New DOT barriers can help save workers' lives

A metal mobile barrier is being tested by Washington’s Department of Transportation.

There were more than 1,600 work-zone collisions in Washington last year.

It's an extremely dangerous work environment, with cars whizzing by at 70 mph.

Reporter Jeff Dubois went back into KIRO 7’s video archives and found several crashes where drivers slammed into highway work zones.

>> Related: WSDOT vehicle in work zone struck by car on I-5

In one crash in Bellevue on Interstate 405, a bus driver suffered a diabetic reaction and hit a WSDOT vehicle.

In another crash, a woman was thrown from a motorcycle and killed when she was speeding through a work zone.

In 2008, a car racing in Renton smashed into the back of a WSDOT truck on State Route 167.

In 2006, a WSDOT worker was cleaning up after a crash in Fife. A car slammed into the back of his Incident Response truck, which lurched forward and hit the worker.  The worker then got up, stumbled over to the guardrail and collapsed.  He survived.

>> Related: Driver of SUV dies in crash into WSDOT truck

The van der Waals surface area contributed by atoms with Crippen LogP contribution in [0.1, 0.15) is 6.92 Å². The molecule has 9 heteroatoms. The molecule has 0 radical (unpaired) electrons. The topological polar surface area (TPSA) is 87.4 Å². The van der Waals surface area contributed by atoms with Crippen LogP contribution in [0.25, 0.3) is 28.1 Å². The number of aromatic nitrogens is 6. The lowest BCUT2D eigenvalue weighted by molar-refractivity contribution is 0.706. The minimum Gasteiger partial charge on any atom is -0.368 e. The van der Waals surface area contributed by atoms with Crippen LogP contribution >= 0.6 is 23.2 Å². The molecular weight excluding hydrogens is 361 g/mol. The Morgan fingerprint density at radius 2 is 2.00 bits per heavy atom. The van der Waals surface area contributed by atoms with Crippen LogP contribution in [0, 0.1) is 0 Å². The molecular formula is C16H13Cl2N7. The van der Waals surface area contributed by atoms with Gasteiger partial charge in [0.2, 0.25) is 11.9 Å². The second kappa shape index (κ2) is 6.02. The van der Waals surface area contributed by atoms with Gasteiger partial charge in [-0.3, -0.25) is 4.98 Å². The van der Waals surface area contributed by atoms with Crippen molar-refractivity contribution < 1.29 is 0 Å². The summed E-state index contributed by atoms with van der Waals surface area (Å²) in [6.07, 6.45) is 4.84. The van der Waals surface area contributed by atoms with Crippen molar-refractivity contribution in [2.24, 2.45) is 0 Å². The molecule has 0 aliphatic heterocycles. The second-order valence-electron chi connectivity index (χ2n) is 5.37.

There is an average of four such crashes a day in Washington State.

But in a work zone crash on Interstate 5 near Vancouver this summer, workers were protected by a steel mobile barrier. It's essentially a steel wall that's towed on a trailer and set up to deflect cars driving at freeway speeds.

The driver who crashed his pickup was OK, but was cited for 32 counts of reckless endangerment and DUI -- one count for every person in the work zone.

But it's not just about safety.

WSDOT says the barrier reduces the time for construction closures.

“You're not having to do an entire mobile operation with multiple vehicles to set out cones or barrels and then come back through and get started on the work.  You come in, set up and get to work,” said Tamara Greenwell with WSDOT.

WSDOT is renting the safety barrier and testing it out to see if the state is interested in buying a few of them.

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